We’re about one month into that time of the year when everyone’s talking about “new year, new me”. And with this period, gym owners all over Australia are saying “hallelujah!” as people sign up and lock themselves into 6 and 12-month contracts.
So how can you cut costs on your gym membership?
Don’t pay for what you don’t need
If you’re only going to the gym to use the treadmill, don’t spend $50 a week on a platinum gym with a pool and a spa. It’s unnecessary and it can mean that you’re really racking up the long-term costs. Instead, consider a smaller gym that doesn’t offer things such as classes. There are a couple of chains such as Anytime Fitness and Plus Fitness that only charge around $16 per week, as they don’t offer all the bells and whistles.
If you’re not keen on forking out on a gym membership but you’re really interested in doing classes, consider an outdoor class instead. These are typically cheaper as they don’t require as much equipment upkeep or building maintenance, and they’re a great way to get sweaty in the open air. Step Into Life offers a free trial session, so you can try it out before you commit.
Don’t “pause” your membership
Many gyms capitalise on the fact that most people can’t be bothered cancelling their membership once they’ve got it. Knowing this, gyms offer you the option of pausing your membership for a lesser fee than your actual membership. This typically means paying $5 or $10 a month to not use the gym, to save yourself from having to sign up all over again when you want to come back. Even if you’re pausing your membership for only a few months, it’s really not worth paying money for absolutely no reason. You’d be financially better off just cancelling your membership outright and then signing up again later if you really want to go back.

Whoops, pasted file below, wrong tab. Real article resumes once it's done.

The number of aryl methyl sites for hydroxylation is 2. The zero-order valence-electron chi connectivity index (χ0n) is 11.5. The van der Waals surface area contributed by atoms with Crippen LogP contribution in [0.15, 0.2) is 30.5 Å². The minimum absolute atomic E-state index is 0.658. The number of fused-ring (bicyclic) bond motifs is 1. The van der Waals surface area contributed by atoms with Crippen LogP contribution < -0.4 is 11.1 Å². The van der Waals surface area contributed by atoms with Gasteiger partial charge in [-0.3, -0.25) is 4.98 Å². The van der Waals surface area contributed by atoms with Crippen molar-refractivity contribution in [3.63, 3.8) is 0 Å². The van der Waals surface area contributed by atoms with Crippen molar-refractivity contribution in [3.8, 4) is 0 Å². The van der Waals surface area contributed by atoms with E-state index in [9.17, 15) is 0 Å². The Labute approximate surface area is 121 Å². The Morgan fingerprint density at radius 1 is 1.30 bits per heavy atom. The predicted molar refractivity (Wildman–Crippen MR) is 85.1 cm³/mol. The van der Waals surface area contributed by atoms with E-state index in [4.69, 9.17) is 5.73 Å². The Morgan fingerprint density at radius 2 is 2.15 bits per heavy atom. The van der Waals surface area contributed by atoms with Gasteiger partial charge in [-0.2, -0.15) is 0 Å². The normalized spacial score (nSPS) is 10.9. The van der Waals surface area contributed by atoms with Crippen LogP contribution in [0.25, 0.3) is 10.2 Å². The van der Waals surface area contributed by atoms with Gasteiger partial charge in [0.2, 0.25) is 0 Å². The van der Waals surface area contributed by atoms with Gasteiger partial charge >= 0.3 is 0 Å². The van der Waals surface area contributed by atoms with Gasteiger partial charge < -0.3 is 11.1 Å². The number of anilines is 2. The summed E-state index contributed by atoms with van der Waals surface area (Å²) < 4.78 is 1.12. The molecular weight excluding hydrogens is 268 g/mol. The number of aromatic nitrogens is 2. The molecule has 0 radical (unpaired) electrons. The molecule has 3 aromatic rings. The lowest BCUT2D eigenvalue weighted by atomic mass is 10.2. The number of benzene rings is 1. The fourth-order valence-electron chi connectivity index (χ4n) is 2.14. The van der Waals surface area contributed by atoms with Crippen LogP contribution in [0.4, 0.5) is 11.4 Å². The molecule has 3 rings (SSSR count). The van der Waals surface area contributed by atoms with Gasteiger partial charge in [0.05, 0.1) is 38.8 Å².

Don’t pay if you’re injured
If you’re sick or injured for a prolonged period of time, do NOT pay for your gym membership. Most gyms allow you to pause or cancel your membership with no fee if you’re unwell, as long as you can provide them with a doctor’s certificate. And if you do pause your membership, make sure you receive written confirmation that withdrawals from your account will be stopped. You can also check an ombudsman or government website for more guidance on this if you aren’t sure of your rights.
Check your health insurance
Most health insurance extras policies provide some cover for a gym membership if it’s deemed medically necessary. So if your doctor provides you with a medical certificate stating that you need to join a gym to exercise for health reasons, you should be able to claim the cost of your membership back – or at least part of it. A similar thing applies if you have a personal trainer, a physiotherapist or another form of exercise coaching. With HIF, you can claim a healthy lifestyle benefit for most major gyms.
Exercising doesn’t have to be expensive. If you’re really keen on cutting costs, you can always find ways to get moving for cheap. Just make sure you jump online and do some research to ensure that you come out on top.
Bessie Hassan is a Money and Insurance Expert at finder.com.au, Australia’s most visited comparison website.